Friday 27 February 2015


If hot flashes, night sweats, and forgetting your own children's names weren't challenging enough, the hormonal changes of menopause can also make you more vulnerable to myriad diseases and disorders. "Estrogen protects a number of systems in the body—the brain, the skin, the vagina, the bones, the heart," explains Michelle Warren, MD, medical director of the Center for Menopause, Hormonal Disorders and Women's Health, based in New York City. "Once you take estrogen away, there's a profound aging effect on all those systems, particularly your heart and bones." But menopause can also bring with it increased odds of developing some far less obvious conditions. Here, 8 that are on the rise among postmenopausal women.

Diabetes has reached epidemic proportions in the US, nearly tripling among adults over the last 30 years, according to CDC data—from 1980 to 2011, diagnoses in women jumped 103%. And the numbers rise as we age. The rate of Americans diagnosed with diabetes jumps from to 1.6% through age 44 to 12.2% by ages 45 to 64 (menopause tends to happen around age 51). Hormonal changes and the effects of aging conspire to increase diabetes risk after menopause. "Low estrogen can increase insulin resistance and trigger cravings (hello sweet tooth!) that lead to weight gain, which ups your chances of developing diabetes," says Warren. You're especially vulnerable if you already have risk factors like a genetic predisposition to diabetes, a history of Polycystic Ovary Syndrome (which is associated with insulin resistance), gestational diabetes, or if you're overweight. The American Diabetes Association recommends getting tested every 3 years starting at age 45, especially if you're overweight.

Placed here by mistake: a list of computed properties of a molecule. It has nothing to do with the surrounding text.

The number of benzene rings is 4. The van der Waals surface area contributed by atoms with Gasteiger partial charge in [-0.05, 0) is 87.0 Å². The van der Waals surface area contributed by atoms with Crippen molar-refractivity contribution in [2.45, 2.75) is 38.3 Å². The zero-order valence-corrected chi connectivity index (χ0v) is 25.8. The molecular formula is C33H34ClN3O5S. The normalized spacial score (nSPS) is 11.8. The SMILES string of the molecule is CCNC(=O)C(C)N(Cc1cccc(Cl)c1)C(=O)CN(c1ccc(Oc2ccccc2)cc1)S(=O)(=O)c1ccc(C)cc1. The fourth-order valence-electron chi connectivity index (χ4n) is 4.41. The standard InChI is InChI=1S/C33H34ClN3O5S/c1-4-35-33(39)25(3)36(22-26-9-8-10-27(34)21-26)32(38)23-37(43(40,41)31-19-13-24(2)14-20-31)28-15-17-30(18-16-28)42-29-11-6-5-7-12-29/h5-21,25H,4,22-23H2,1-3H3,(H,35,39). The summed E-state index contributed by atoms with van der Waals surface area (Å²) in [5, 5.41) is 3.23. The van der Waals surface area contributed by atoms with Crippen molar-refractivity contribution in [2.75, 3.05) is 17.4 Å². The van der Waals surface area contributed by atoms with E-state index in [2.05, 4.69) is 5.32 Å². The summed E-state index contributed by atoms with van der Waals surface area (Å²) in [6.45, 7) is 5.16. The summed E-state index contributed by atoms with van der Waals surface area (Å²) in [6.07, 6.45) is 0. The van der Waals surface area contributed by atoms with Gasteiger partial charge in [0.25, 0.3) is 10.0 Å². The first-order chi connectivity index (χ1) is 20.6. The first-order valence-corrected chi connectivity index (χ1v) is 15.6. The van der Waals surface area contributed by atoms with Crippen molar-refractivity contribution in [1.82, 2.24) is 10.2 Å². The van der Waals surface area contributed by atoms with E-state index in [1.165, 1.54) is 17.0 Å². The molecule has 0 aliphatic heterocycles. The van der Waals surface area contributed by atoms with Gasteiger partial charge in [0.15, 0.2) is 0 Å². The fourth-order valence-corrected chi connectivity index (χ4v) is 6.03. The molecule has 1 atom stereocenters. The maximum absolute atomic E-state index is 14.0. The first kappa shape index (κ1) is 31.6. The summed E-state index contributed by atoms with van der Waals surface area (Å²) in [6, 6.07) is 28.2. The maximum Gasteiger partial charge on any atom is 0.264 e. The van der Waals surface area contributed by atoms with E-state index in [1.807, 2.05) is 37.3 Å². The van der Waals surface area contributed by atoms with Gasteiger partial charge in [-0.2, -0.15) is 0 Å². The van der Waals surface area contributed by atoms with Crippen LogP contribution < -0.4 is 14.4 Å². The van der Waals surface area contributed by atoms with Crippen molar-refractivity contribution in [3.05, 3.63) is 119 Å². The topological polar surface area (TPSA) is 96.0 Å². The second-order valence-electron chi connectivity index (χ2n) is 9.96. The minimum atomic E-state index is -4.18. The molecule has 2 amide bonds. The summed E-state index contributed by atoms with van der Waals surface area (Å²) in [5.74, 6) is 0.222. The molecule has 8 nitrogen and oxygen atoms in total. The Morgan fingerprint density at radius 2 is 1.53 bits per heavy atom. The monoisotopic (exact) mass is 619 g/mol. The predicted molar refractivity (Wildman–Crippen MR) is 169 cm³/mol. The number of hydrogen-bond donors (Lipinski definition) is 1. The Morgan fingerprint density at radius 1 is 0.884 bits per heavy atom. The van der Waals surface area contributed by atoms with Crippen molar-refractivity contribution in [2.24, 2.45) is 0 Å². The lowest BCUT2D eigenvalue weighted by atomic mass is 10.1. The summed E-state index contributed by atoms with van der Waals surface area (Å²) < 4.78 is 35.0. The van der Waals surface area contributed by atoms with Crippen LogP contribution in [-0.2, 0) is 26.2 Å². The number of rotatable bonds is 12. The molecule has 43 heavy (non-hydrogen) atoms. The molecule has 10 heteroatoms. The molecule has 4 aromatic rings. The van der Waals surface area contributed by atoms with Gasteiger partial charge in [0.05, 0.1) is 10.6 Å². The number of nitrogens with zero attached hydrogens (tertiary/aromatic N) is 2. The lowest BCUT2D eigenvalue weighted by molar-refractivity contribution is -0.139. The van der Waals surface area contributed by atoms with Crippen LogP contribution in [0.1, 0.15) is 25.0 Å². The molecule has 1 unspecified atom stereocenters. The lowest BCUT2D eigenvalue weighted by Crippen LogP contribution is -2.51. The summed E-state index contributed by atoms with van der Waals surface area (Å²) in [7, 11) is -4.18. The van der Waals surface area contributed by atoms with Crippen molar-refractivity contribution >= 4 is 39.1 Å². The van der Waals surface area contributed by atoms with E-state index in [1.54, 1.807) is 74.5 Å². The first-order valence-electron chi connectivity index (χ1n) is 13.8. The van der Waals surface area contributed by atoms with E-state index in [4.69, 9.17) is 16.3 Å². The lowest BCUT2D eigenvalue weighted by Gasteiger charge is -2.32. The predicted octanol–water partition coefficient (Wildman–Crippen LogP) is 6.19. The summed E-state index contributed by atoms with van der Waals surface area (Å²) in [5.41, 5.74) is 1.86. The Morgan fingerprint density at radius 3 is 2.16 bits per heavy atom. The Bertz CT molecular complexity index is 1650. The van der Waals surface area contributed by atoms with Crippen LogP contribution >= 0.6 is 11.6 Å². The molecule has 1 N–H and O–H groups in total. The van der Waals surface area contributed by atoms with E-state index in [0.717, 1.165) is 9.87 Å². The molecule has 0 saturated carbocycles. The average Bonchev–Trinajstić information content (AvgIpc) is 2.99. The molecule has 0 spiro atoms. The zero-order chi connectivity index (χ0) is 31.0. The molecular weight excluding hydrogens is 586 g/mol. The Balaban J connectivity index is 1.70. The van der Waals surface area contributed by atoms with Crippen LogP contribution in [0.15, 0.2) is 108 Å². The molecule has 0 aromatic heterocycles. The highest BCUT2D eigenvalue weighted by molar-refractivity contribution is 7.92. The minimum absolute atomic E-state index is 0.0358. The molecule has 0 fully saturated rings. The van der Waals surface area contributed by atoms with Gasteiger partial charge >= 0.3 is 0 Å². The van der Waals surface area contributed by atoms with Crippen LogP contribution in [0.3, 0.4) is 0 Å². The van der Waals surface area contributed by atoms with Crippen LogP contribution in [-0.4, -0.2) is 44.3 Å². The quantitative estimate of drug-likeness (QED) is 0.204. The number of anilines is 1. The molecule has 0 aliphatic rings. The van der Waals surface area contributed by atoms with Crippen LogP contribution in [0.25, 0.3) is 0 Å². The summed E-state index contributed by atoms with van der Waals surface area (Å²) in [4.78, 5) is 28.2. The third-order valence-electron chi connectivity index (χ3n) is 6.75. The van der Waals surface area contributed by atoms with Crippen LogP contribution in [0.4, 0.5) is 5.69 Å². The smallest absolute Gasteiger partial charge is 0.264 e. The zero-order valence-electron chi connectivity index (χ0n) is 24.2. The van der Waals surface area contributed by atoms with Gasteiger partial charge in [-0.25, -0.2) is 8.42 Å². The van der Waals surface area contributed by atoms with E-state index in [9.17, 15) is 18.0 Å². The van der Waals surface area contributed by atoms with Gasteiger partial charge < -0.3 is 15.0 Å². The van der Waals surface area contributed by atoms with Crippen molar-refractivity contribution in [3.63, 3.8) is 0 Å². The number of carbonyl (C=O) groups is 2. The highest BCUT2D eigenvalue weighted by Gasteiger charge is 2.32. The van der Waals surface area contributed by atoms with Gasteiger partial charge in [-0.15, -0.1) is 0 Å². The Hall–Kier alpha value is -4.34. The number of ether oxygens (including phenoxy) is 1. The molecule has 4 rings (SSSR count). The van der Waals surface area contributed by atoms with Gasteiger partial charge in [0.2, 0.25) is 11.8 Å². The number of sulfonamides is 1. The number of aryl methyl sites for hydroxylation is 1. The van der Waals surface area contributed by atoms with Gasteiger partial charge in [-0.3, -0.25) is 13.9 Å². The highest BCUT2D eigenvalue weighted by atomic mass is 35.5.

Autoimmune Conditions
Women are already more likely to suffer from autoimmune disorders than men (we account for more than 75% of the 50 million Americans living with autoimmunity), and postmenopausal women are particularly vulnerable. The risk of developing autoimmune diseases like lupus, rheumatoid arthritis, Graves' disease, scleroderma, and thyroiditis rises after menopause, according to a 2012 study in the journal Expert Review of Obstetrics and Gynecology, although the reasons are unclear. While experts aren't exactly sure why, recent research points to a subset of immune cells that pump out antibodies that bind and attack the body's tissue, and according to a 2011 study, are found in higher levels in elderly female mice and in people with autoimmune diseases. "There's also some evidence that estrogens protect us from autoimmune conditions prior to menopause," Warren says. In fact one large study found that the risk of developing rheumatoid arthritis among women peaks between the ages 50 and 54, when estrogen levels typically plummet.
Joint Pain

Stiff, achy joints pretty much go hand in hand with aging, but complaints tend to skyrocket right around menopause, according to the North American Menopause Society. Inflammation brought on by hormone changes may be to blame. "Estrogens have an anti-inflammatory effect, so when the body is deprived of estrogen, there's a greater inflammatory response," Warren explains. Supporting that estrogen-inflammation link is the fact that in studies, hormone replacement therapy seems to alleviate joint pain.
Hepatitis C